MiG Music 2022
Progressing headlong into the future, resurrected juggernaut of British blues roars through the jagged darkness.
One of the most intense ensembles to emerge in the late ’60s, STEAMHAMMER might be one of the least celebrated – despite delivering four brilliant albums between 1969 and 1972 and fading away, after briefly reimagining their agenda as AXIS, the following year. Guitarist Martin Pugh and bassist Louis Cennamo created the same buzz in ARMAGEDDON, while the other axeman, Martin Quittenton, took their melodicism to Rod Stewart, and nobody could care to revive the old group, what with a few members no longer alive. However, out the blue, the collective returned with “Wailing Again” – its very title a reference to their classic “Junior’s Wailing” which has been cut afresh now as the platter’s triumphant coda, alongside “Twenty Four Hours” and opener “I Wouldn’t Have Thought” which provide a bridge from the past to the present. More so, it manages to recapture the erstwhile magic.
Laid down by Pugh, together with two other veterans of this ensemble – the renowned bass and keyboard player Pete Sears and drummer John Lingwood – and new vocalist Phil Colombatto, it’s picking up where 1970’s "Mountains" left off, yet the band bolster the familiar vibe via contemporary bombast that springs from the organ-and-harmonica combo and acoustic-cum-electric strum. They gradually build momentum before alighting on a mighty groove and resolving tension in the funky grace of “High Low Jick Jack Johnny” which has processed voice unfold wordless harmonies and hauntingly blown lines weave around six-string licks – only the angry roar and riff of “Fool For You” that drag behind the rhythm section restore the strain and refuse to let go even when piano dewdrops sprinkle the shuffle, and the vigorous beats of “Wailing Once Again” propel the collective’s tempo-shifting drift to the folk-informed, dynamically compelling delirium.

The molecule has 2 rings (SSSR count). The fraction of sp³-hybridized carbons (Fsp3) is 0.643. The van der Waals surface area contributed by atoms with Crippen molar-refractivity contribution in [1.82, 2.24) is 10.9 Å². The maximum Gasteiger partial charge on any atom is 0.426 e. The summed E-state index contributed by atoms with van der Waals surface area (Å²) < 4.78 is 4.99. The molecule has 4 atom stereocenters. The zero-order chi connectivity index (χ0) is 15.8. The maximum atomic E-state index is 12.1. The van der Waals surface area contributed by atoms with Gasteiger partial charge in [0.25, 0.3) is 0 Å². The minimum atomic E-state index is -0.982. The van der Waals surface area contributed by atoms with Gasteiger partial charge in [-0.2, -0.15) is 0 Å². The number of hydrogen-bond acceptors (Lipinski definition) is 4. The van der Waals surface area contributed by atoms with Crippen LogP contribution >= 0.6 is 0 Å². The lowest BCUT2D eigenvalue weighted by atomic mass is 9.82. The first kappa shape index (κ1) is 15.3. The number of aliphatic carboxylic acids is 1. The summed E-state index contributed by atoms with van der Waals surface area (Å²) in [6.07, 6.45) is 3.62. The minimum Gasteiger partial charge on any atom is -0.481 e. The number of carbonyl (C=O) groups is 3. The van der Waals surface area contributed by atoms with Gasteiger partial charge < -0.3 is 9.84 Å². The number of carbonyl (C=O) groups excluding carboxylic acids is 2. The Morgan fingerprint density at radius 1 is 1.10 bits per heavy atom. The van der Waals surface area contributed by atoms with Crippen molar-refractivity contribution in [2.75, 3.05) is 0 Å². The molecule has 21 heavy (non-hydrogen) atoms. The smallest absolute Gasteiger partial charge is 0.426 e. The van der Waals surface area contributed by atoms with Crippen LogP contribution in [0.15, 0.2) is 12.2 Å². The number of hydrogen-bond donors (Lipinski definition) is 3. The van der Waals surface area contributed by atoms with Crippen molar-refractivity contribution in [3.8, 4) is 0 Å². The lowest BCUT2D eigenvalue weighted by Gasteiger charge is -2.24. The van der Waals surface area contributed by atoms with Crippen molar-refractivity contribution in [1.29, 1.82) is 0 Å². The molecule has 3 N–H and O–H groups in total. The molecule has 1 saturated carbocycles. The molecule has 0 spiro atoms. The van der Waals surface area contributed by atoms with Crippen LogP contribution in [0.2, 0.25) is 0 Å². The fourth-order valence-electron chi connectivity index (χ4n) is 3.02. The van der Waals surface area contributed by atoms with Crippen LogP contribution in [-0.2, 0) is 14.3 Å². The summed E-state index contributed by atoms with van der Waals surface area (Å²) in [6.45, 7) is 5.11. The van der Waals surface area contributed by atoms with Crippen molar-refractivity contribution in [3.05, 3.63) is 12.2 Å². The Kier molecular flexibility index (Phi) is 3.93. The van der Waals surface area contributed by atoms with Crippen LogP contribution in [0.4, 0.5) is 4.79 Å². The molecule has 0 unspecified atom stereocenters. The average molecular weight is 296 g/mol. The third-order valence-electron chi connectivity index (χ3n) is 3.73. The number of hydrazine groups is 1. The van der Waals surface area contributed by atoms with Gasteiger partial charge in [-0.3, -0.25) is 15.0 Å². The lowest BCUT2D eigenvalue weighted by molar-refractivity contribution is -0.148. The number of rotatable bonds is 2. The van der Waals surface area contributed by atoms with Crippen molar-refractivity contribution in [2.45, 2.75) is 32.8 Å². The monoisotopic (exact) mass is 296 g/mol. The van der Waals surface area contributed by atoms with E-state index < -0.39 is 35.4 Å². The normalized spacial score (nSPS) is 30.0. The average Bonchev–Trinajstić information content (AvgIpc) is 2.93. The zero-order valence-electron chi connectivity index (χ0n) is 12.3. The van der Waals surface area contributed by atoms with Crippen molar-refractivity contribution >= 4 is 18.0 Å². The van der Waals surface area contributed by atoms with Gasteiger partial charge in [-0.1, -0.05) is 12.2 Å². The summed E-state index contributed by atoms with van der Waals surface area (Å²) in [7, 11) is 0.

Still, “Midnight Blues Train” takes the gloom further down the anxiously throbbing track – away from its Western swampy start and towards Eastern desert with its spectral passages of time, the mirages awash with resonant sadness and spiced with a slider roll – until “Man In The Blue Suede Shoes – Megan’s Song” offers patinated balladry to those willing to savor the ensemble’s instrumental verve, swerve and sweep, and the aforementioned Eddie Boyd around-the-clock staple proposes an unhurried, ivories-driven epic trip to their stylistic home-ground. A totally unexpected comeback tipping a hat to the tradition of the group’s chosen genre, “Wailing Again” is brimful with delights, and it would be great to see this engine ride into the future.